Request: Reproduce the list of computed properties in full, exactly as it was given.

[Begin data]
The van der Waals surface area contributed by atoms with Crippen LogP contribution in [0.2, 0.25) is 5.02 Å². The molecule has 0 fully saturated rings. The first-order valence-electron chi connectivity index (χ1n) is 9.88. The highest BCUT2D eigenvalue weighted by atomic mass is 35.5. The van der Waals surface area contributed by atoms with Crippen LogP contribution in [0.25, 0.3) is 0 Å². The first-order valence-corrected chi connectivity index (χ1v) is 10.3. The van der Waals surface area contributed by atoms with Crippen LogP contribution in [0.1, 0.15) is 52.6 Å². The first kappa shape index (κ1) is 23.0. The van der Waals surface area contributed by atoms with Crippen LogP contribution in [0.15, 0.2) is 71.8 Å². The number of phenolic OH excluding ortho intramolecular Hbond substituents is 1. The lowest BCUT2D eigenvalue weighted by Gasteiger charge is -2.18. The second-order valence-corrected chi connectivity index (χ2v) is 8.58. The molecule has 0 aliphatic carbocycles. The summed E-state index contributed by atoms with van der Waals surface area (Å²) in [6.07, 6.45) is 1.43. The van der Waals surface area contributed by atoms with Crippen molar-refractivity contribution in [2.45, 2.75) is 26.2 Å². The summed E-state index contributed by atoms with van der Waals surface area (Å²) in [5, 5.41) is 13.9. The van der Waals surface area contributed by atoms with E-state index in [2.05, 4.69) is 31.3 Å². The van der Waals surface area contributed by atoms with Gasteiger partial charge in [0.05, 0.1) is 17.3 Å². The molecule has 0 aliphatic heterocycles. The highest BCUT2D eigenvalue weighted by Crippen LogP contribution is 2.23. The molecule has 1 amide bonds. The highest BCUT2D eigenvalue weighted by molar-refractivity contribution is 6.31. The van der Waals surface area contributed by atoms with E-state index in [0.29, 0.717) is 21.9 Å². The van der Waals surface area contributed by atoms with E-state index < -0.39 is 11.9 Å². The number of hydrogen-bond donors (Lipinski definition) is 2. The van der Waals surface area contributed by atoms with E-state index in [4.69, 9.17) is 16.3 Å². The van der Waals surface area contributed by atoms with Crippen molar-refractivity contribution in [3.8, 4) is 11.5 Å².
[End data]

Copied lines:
The van der Waals surface area contributed by atoms with Crippen LogP contribution in [0.2, 0.25) is 5.02 Å². The molecule has 0 fully saturated rings. The first-order valence-electron chi connectivity index (χ1n) is 9.88. The highest BCUT2D eigenvalue weighted by atomic mass is 35.5. The van der Waals surface area contributed by atoms with Crippen LogP contribution in [0.25, 0.3) is 0 Å². The first-order valence-corrected chi connectivity index (χ1v) is 10.3. The van der Waals surface area contributed by atoms with Crippen LogP contribution in [0.1, 0.15) is 52.6 Å². The first kappa shape index (κ1) is 23.0. The van der Waals surface area contributed by atoms with Crippen LogP contribution in [0.15, 0.2) is 71.8 Å². The number of phenolic OH excluding ortho intramolecular Hbond substituents is 1. The lowest BCUT2D eigenvalue weighted by Gasteiger charge is -2.18. The second-order valence-corrected chi connectivity index (χ2v) is 8.58. The molecule has 0 aliphatic carbocycles. The summed E-state index contributed by atoms with van der Waals surface area (Å²) in [6.07, 6.45) is 1.43. The van der Waals surface area contributed by atoms with Crippen molar-refractivity contribution in [2.45, 2.75) is 26.2 Å². The summed E-state index contributed by atoms with van der Waals surface area (Å²) in [5, 5.41) is 13.9. The van der Waals surface area contributed by atoms with E-state index in [2.05, 4.69) is 31.3 Å². The van der Waals surface area contributed by atoms with Gasteiger partial charge in [0.05, 0.1) is 17.3 Å². The molecule has 0 aliphatic heterocycles. The highest BCUT2D eigenvalue weighted by Crippen LogP contribution is 2.23. The molecule has 1 amide bonds. The highest BCUT2D eigenvalue weighted by molar-refractivity contribution is 6.31. The van der Waals surface area contributed by atoms with E-state index in [0.29, 0.717) is 21.9 Å². The van der Waals surface area contributed by atoms with E-state index < -0.39 is 11.9 Å². The number of hydrogen-bond donors (Lipinski definition) is 2. The van der Waals surface area contributed by atoms with E-state index in [4.69, 9.17) is 16.3 Å². The van der Waals surface area contributed by atoms with Crippen molar-refractivity contribution in [3.8, 4) is 11.5 Å².